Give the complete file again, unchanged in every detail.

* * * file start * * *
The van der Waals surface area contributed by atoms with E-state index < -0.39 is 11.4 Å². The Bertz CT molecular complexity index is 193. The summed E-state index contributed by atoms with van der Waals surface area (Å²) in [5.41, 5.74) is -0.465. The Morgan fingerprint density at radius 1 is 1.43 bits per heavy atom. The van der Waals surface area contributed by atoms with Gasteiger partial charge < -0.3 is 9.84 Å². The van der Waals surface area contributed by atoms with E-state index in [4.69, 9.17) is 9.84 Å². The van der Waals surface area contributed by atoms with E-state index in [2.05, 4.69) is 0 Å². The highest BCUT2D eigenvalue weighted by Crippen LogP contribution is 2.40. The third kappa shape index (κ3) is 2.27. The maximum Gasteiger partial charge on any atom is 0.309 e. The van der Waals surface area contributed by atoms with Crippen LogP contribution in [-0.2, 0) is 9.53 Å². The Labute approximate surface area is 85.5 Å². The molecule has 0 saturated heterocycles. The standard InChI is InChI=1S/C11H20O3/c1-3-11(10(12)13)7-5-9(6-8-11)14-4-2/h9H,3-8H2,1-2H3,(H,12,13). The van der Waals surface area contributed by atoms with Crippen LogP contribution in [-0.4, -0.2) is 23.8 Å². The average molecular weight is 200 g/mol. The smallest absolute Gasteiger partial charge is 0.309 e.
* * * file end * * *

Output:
The van der Waals surface area contributed by atoms with E-state index < -0.39 is 11.4 Å². The Bertz CT molecular complexity index is 193. The summed E-state index contributed by atoms with van der Waals surface area (Å²) in [5.41, 5.74) is -0.465. The Morgan fingerprint density at radius 1 is 1.43 bits per heavy atom. The van der Waals surface area contributed by atoms with Gasteiger partial charge < -0.3 is 9.84 Å². The van der Waals surface area contributed by atoms with E-state index in [4.69, 9.17) is 9.84 Å². The van der Waals surface area contributed by atoms with E-state index in [2.05, 4.69) is 0 Å². The highest BCUT2D eigenvalue weighted by Crippen LogP contribution is 2.40. The third kappa shape index (κ3) is 2.27. The maximum Gasteiger partial charge on any atom is 0.309 e. The van der Waals surface area contributed by atoms with Crippen LogP contribution in [-0.2, 0) is 9.53 Å². The Labute approximate surface area is 85.5 Å². The molecule has 0 saturated heterocycles. The standard InChI is InChI=1S/C11H20O3/c1-3-11(10(12)13)7-5-9(6-8-11)14-4-2/h9H,3-8H2,1-2H3,(H,12,13). The van der Waals surface area contributed by atoms with Crippen LogP contribution in [-0.4, -0.2) is 23.8 Å². The average molecular weight is 200 g/mol. The smallest absolute Gasteiger partial charge is 0.309 e.